“Strike-Alert products are popular for recreational, sports groups, storm enthusiasts, and industrial organisations when outdoors. The HD3000 model is mainly used by industries where there is a lot of conductivity such as building construction sites, open cut mines and large machinery working where damp conditions prevail. The LD1000 model is mainly a recreational device.” Burstall said.
He explained that strikes are more likely in the mining and building industries on site and where mining for minerals is in damp conditions including those involved in sluicing . This is very attractive to lightning seeking a negative area to dispense its high voltage energy and the HD3000 will alert the user of any disturbance, cyclonic or otherwise he said.
Both models are around the same size as a Smartphone, The HD3000 has a spontaneous graphical display allowing the operators to visually see the lightning strike distance and the one hour storm trend: it tracks lightning in all directions (360degrees) and has the option of either an audible or vibrate warning before, during and when lightning is in striking distance. The device also has LED indicators that light up accordingly at distances from 64km down to within 10km. There is also the option of selecting the unit to close after 2 hours if there have been no lightning detections. Burstall said it has generated a lot of interest in the mineral mining industry. “I know there has been considerable interest in the coal and mineral mining fields – gold and otherwise – pretty much for all the minerals for this type of alert mechanism.
Because lightning cannot be prevented it has emphasised the importance of gathering important intelligence to protect workers on open sites. It’s a safety precaution at a top level – against any fatality or damage that can occur personally and otherwise where ever that person may be. There are also horrendous sound and pressure waves created by these strikes that can damage people, fragile machinery and instruments” – he explained.
In addition, he identified steps operators can take to minimise getting struck by lightning, such as avoiding open and high ground, water, metallic objects, solitary trees and when in mechanised vehicles to ensure they close the windows and doors and are sitting in a non-metallic environment inside the vehicle.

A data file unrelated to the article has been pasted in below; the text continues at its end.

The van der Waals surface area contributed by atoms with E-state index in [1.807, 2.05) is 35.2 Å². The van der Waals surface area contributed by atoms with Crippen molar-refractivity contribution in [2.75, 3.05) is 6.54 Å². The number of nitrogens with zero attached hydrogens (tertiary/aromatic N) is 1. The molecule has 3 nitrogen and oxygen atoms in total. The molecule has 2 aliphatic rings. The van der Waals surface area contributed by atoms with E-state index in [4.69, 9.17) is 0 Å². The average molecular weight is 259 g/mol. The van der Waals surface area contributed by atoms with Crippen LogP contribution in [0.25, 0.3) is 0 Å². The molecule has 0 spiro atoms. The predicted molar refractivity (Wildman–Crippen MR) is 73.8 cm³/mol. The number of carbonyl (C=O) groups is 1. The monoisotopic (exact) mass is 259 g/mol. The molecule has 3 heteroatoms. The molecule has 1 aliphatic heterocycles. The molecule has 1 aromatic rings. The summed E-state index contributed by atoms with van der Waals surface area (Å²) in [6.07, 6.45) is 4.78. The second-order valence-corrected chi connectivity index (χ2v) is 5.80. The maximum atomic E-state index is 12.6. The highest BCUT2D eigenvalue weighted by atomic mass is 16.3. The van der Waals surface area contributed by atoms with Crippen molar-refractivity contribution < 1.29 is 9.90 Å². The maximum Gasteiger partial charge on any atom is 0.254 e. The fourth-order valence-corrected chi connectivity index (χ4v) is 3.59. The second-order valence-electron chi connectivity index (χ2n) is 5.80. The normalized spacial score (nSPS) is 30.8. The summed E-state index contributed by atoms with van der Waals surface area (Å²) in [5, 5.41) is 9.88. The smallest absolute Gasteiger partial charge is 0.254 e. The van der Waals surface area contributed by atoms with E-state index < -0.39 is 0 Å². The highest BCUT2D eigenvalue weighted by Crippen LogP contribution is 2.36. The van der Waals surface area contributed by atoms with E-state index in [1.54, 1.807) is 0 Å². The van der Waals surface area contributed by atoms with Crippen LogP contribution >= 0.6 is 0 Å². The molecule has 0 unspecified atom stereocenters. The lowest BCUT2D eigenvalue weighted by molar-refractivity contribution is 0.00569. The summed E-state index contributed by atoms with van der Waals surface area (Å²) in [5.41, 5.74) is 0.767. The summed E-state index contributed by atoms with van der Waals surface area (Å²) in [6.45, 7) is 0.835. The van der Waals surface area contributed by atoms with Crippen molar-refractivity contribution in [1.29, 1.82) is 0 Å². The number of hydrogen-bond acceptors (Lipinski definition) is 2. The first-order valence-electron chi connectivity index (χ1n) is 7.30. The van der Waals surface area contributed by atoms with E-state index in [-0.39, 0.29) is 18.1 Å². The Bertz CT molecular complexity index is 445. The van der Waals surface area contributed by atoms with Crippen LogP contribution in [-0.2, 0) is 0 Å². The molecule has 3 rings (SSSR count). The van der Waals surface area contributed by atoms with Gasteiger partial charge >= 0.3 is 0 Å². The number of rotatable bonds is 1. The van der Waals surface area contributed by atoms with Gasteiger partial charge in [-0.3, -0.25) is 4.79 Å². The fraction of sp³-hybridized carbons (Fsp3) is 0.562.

Moving on – the three models which include an electronics state of art weather station by the international
La Crosse brand which incorporates a lightning strike facility as part of a larger product stable distributed by Tesa Electronics Pty Ltd. Also included in their stable are their BSAFE brand of non-battery required (dynamo operated) safety devices so necessary in all natural disasters because of power outages, floods and loss of battery powered communication equipment including Smartphone’s.
What is lightning? It is a positive to negative electrical discharge at extremely high temperatures and voltage between clouds or cloud and ground. Lightning appears jagged, a flash in the sky and occasionally as a brilliant fiery ball. Thunder is the sound waves and is created by the explosive heating of air in the lightning channel.
Most lightning strikes occur at the beginning or end of a storm and the average strike length between clouds is 10km long and the distance from a cloud to the ground. It reaches up to 28,000 degrees Celsius – 4 times hotter than the sun and the voltage is between 100 million to 1 billion volts.
Around our planet there are 100 strikes per second or 9 million a day. Statistically, 20% of victims die. 70% of survivors will suffer serious long term effects. These injuries include memory & attention loss, chronic numbness, muscle spasms & stiffness hearing loss and depression.
Most lightning deaths and injuries involve people working outdoors and recreational activities such as Campers, Hikers, Skiers, fisherpersons, sports people and especially hunters. Most injuries and fatalities occur in the afternoon and people are especially vulnerable in open and remote terrain areas.
DID you know? Lightning is underrated as a risk as it usually claims only one or two victims at a time and does not cause massive damage or destruction except for forest and scrub fiery infernos. It kills more people on an annual basis than tornados, cyclones or winter storms.